An article published in the journal “Royal Society Open Science” reports the identification of a new species of radiodont that was named Titanokorys gainesi dating back to about half a billion years ago thanks to fossils discovered in the famous Burgess Shale. A team of researchers examined what is the largest radiodont of the Hurdiidae family discovered so far and in particular the large carapace that covered its head, which is very long compared to its body. Such an animal must have been of considerable importance in its ecosystem, like other predatory radiodonts of the Cambrian period. Its discovery helps to understand the diversification of these arthropods and in particular of the ones of the Hurdiidae family, which had a great variability in the characteristics and in particular of the carapace.
The animals of the radiodont (Radiodonta) group include some of the earliest known predators such as Anomalocaris canadensis. Their study is important to try to reconstruct the phases that led to the diversification of the first animals in the phylums existing today. They are considered to be primitive arthropods but their relationships with insects and other members of that phylum are still a matter of debate.
A length of half a meter may seem scarce but in the Cambrian an animal like the Titanokorys gainesi was a giant. That period was characterized by an incredible level of species diversification but started with primitive animals that were very small. Anomalocaris briggsi, which was perhaps the first top predator in the history of life on Earth, could perhaps reach one meter in length. Aegirocassis benmoulai, a radiodont that lived in the following period, the Ordovician, could perhaps exceed two meters in length and in its time may have been the largest animal in the world.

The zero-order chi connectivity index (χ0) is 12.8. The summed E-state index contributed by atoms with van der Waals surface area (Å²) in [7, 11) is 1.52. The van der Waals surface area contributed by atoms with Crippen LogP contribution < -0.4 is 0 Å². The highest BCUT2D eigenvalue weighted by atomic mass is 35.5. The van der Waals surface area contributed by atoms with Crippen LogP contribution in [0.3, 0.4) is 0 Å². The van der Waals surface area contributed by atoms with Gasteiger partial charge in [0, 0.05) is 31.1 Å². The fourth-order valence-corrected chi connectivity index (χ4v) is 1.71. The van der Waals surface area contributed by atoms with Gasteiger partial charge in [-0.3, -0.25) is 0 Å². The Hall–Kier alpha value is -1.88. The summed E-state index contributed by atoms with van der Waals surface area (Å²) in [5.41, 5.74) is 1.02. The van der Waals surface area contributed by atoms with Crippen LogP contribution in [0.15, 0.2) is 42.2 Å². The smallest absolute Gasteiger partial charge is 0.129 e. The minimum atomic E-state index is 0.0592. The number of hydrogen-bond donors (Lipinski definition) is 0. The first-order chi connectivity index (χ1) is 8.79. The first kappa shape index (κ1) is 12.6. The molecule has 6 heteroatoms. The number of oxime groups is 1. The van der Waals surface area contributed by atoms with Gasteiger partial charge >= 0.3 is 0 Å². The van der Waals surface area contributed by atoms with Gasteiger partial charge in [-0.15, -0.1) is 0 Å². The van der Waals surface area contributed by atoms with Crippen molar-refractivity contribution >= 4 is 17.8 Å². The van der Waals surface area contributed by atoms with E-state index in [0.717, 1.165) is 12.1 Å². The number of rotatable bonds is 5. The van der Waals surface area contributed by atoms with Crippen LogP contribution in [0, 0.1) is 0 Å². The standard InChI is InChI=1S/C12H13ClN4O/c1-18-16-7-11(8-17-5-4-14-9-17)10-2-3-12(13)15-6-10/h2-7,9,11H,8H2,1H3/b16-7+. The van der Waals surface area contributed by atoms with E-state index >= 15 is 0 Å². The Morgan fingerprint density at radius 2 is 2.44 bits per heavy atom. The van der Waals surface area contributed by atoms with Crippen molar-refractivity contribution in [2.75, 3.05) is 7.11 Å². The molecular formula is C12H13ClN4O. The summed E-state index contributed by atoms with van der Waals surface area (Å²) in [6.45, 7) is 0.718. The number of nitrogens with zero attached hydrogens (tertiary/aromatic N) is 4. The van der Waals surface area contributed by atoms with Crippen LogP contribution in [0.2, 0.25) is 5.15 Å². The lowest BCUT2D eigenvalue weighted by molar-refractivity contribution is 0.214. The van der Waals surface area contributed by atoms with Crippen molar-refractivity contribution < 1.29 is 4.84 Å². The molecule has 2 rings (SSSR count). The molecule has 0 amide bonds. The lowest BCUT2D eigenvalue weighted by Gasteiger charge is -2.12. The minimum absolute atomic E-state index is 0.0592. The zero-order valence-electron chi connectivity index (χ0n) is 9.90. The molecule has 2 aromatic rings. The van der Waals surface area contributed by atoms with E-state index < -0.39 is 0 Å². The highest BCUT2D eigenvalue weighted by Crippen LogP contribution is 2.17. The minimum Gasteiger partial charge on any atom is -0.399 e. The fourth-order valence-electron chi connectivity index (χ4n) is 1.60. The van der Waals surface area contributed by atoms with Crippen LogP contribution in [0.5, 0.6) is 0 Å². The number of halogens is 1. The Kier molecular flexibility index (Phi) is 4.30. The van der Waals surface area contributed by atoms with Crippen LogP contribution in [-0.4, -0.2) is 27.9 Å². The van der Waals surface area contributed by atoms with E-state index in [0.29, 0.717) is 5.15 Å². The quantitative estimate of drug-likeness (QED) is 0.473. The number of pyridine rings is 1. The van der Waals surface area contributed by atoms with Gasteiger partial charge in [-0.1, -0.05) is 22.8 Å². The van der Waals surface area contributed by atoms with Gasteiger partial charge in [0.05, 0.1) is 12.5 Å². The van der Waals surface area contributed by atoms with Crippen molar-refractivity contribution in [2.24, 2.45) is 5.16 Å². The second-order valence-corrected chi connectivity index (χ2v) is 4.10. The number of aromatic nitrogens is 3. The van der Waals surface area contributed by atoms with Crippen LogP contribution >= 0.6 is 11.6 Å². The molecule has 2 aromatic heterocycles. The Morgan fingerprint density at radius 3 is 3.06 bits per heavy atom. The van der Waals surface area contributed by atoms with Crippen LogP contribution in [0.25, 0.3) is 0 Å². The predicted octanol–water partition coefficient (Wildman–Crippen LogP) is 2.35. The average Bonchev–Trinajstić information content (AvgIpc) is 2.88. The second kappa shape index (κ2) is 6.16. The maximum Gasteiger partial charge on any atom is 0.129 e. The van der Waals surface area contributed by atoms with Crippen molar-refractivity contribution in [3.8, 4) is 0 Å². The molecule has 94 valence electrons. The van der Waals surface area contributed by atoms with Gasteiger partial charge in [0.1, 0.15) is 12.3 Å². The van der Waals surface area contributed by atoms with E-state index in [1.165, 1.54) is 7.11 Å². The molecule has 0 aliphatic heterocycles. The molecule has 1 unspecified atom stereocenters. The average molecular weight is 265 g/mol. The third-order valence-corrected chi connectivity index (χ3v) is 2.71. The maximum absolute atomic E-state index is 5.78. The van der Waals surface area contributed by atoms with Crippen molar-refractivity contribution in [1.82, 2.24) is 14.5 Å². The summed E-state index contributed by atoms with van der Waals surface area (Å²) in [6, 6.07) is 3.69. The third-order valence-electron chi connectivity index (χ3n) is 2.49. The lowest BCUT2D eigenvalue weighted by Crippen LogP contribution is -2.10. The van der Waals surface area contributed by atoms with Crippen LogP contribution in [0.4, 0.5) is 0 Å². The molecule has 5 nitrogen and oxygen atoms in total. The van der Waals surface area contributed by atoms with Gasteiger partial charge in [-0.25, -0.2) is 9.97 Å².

The fossils of Titanokorys gainesi were discovered in the Burgess Shale, one of the most famous paleontological sites in the world thanks to its richness. In fact, it continues to offer new discoveries over a century after the first excavations.
The carapace was a characteristic of radiodonts in general and in the case of those belonging to the Hurdiidae family, the head, in particular, is equipped with a particularly large carapace that was perhaps useful in swimming. Titanokorys gainesi, with a very long head compared to the body, is an exceptional case even in its family. For this reason, it was likened to a swimming head thinking that its characteristics indicate it was a good swimmer.
Probably, Titanokorys gainesi swam close to the seabed and used its forelimbs full of spines that must have been excellent for capturing small prey and bringing them to its mouth. The dorsal carapace could perhaps have been used as a plough. The bottom image (Courtesy Caron & Moysiuk. All rights reserved) shows a reconstruction of Titanokorys gainesi in various views: dorsal (a), ventral (b), lateral (c), and frontal (d).
The discovery of Titanokorys gainesi confirms the remarkable success that radiodonts had during the Cambrian period. The findings of recent years continue to confirm that there was considerable diversification within this group. Animals so large by the standards of the time had a significant influence on their ecosystems and were probably a key group in the Cambrian explosion, the most important diversification period in the history of life on Earth.